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Monday, October 20, 2014

Carpe diem

We hadn’t planned on going out on Saturday. My daughter had a swimming meet at her school in the morning and then she was supposed to go to her Go class in the afternoon. In addition, there was a work-related picnic that same afternoon that I was trying to figure a way to pencil in to an already busy schedule. But the weather that day turned out to be so beautiful that I couldn’t bear not to take advantage of it (clear blue skies aren’t a regular occurrence in Shànghăi 上海, particularly at this time of year). So at the end of Amber’s swim meet (she finished first, second and third, respectively, in the three heats in which she competed), and after having already concluded that she would be too tired to go to her class, I decided at the spur of the moment that this would be a good time to head over to the Pŭdōng 浦东 district to get a different perspective on the city. Specifically, I figured we owed the Jīnmào Tower 金茂大厦 a visit.

The 88-story Jinmao Tower is an Art Deco-like beauty in Pudong's Lùjiāzuĭ 陆家嘴 area. 420.5 meters (1380 feet) high, it houses a Grand Hyatt hotel between its 53rd and 87th floors. Emerging from the Lujiazui Metro station, the tower can be seen standing between the bottle opener-looking World Financial Center and the twisting Shanghai Tower:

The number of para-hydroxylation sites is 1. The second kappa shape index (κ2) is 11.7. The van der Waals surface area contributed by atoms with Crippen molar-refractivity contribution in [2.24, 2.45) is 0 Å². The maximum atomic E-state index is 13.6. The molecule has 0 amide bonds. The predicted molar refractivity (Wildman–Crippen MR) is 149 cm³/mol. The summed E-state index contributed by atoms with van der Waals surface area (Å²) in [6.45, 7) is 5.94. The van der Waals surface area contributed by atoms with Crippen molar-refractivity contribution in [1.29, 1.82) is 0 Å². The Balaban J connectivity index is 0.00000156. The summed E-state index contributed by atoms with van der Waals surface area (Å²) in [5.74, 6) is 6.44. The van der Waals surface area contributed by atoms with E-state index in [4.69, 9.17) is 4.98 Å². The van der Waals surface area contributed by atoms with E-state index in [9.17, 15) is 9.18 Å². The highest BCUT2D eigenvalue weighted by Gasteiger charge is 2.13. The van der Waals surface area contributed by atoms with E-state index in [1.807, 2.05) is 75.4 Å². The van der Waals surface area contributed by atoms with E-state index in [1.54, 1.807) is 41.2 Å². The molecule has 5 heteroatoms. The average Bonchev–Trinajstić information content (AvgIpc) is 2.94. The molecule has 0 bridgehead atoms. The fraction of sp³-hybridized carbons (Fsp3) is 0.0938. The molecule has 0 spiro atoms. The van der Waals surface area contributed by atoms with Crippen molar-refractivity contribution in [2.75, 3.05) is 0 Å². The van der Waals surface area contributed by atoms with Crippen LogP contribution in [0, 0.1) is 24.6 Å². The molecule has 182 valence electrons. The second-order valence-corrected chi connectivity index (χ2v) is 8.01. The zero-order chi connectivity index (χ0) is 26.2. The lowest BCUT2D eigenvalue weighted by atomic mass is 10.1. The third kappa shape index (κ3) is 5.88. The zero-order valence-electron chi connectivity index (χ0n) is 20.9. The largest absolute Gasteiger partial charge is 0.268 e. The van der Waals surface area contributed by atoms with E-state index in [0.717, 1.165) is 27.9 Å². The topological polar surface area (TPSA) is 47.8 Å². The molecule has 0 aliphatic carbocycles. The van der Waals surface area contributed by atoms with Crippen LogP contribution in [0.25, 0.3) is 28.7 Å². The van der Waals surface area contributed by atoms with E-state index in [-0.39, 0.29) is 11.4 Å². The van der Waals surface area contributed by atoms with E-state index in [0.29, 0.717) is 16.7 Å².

Having previously been to the observation deck of the nearby Oriental Pearl TV Tower 东方明珠广播电视塔 for daytime views of the megalopolis, the family and I figured we would wait until later in the afternoon to see Shanghai from above as the sun went down and the lights started to come on. So we walked in the opposite direction to the Pearl Dock 明珠码头 to board a sightseeing boat on the Huángpŭ River 黄浦江. Once on board for the 45-minute trip, the girls found the sun a little too bright for their liking and spent most of the time inside:



The Huangpu is a busy waterway lined with cranes and docks along its embankments as it flows toward the sea:




We first passed the highrises of Pudong...:



...before the boat swung around and headed back toward the Pŭxī 浦西 district:



The beautiful buildings of the Bund  外滩 were difficult to make out in the late afternoon glare but were still magnificent sights as we cruised slowly past:





With the girls indoors, I had no choice but to go the selfie route:



Swinging around once more, the boat made its way back to the Pearl Dock:



Back on dry land, and with the sun getting low in the sky, we deemed it the right time to start heading toward the Jinmao Tower:



Approaching the tower:




Looming over my daughter is the Shanghai Tower. The tallest building in China and the second highest in the world after the Burj Khalifa in Dubai, this 632-meter (2073 feet), 121-story edifice is scheduled to be completed next year:


After being able to jump ahead in the queue by virtue of not being part of any tour groups, we rode the elevator to the 88th-floor observation deck, arriving at just the right time as the sky grew dimmer and the city lights became brighter. I've always been afraid of heights, yet fascinated by views from mountaintops and highrise buildings: